Further, America’s student loan debt has, as of September, surpassed its credit card debt – each nearing $1 trillion. “College costs [for individuals] have far exceeded all inflation rates for all consumer goods in the past ten years,” says Stille. “Where does it end?”
He advocates a slimmed down state system of higher education, with more students in two-year, technical colleges. These institutions are “not as wasteful as the [four-year] system,” since they do “not have all the frills,” such as tenure, ranks of faculty, and athletics.
The finding could hardly be timelier, given the state is facing its lowest general fund budget since 2006 and is in need of areas to cut. Since 2008, funding for the state’s higher education, from all sources, has already declined by 4 percent.* However, that came after a 23 percent increase in the three post-Katrina years, and Louisiana still ranks ninth in the nation for spending as a percentage of tax revenues. Additionally, Stille’s estimate of $440 million annually going to non-graduating students, on a per capita basis, puts Louisiana third highest in the nation.
Louisiana’s higher education budget has also been expanded by rapid growth in administrative spending. In a study published by the Goldwater Institute, “Administrative Bloat at American Universities,” Jay Greene analyzed spending and staffing trends at 198 top state and private colleges across the United States. Between 1993 and 2007, these universities increased the number of full-time instructors and researchers per student by 18 percent. But at the same time they increased full-time administrators per student by 39 percent, and these administrators now outnumber their teaching and research counterparts.
“At the University of Louisiana at Lafayette, for example,” says Greene, “the number of full-time administrators per ??100 students grew by 44% between 1993 and 2007, while full-time employees engaged in ?instruction, research, and service grew by only 9%.” For the 2007 to 2008 academic year, the most recent with data available, thirty-five percent of Louisiana’s higher education funding went to instruction.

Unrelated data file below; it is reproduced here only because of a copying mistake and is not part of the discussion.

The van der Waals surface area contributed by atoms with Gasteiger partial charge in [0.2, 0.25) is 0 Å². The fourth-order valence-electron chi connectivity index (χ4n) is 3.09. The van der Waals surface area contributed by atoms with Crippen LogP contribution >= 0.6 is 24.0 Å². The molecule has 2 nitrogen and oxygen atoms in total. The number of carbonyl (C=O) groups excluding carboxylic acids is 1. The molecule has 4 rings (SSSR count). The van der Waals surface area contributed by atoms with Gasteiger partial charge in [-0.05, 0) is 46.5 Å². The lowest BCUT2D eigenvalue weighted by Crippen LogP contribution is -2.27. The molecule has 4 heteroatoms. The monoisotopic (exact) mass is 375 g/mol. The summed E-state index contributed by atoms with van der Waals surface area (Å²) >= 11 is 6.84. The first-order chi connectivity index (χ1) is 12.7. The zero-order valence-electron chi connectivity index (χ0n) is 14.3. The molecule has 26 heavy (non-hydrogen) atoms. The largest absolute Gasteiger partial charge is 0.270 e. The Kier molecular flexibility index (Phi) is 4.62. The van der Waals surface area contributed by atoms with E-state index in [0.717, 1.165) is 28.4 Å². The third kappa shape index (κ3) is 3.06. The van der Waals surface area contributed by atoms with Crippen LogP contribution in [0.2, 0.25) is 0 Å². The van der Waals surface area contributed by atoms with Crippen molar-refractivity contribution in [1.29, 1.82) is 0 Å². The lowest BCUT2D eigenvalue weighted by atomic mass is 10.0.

In the last legislative session, Governor Bobby Jindal did sign into law the LA GRAD Act (HB 1171). This goes into effect in this fiscal year 2011 and attempts to address the problem of the incentive for expansion. It allows universities to have greater autonomy, such as flexibility with regard to tuition, in exchange for graduation productivity. Additionally, the Louisiana Board of Regents is planning for slightly higher admissions requirements, although they will not begin until fall 2012, and not completely until 2014.
Stille has collaborated with the Evergreen Freedom Foundation, a non-partisan research organization, to report on how to increase accountability in higher education. The report, “Performance Audit Tools for Higher Education,” came out in September and is available here.
*This point has an edit to clarify that the 4 percent decline does not refer exclusively to the Louisiana state general fund budget, since one reader questioned the accuracy of the original statement. During that period, the decline of state funds for higher education was 13 percent – including interagency transfers and the American Recovery and Reinvestment Act – and 33 percent from the general fund budget. Here is an Excel file with the relevant data for 2010-2011 and the past three financial years.
Fergus Hodgson is the capitol bureau reporter with the Pelican Institute for Public Policy. He can be contacted at email@example.com, and one can follow him on twitter.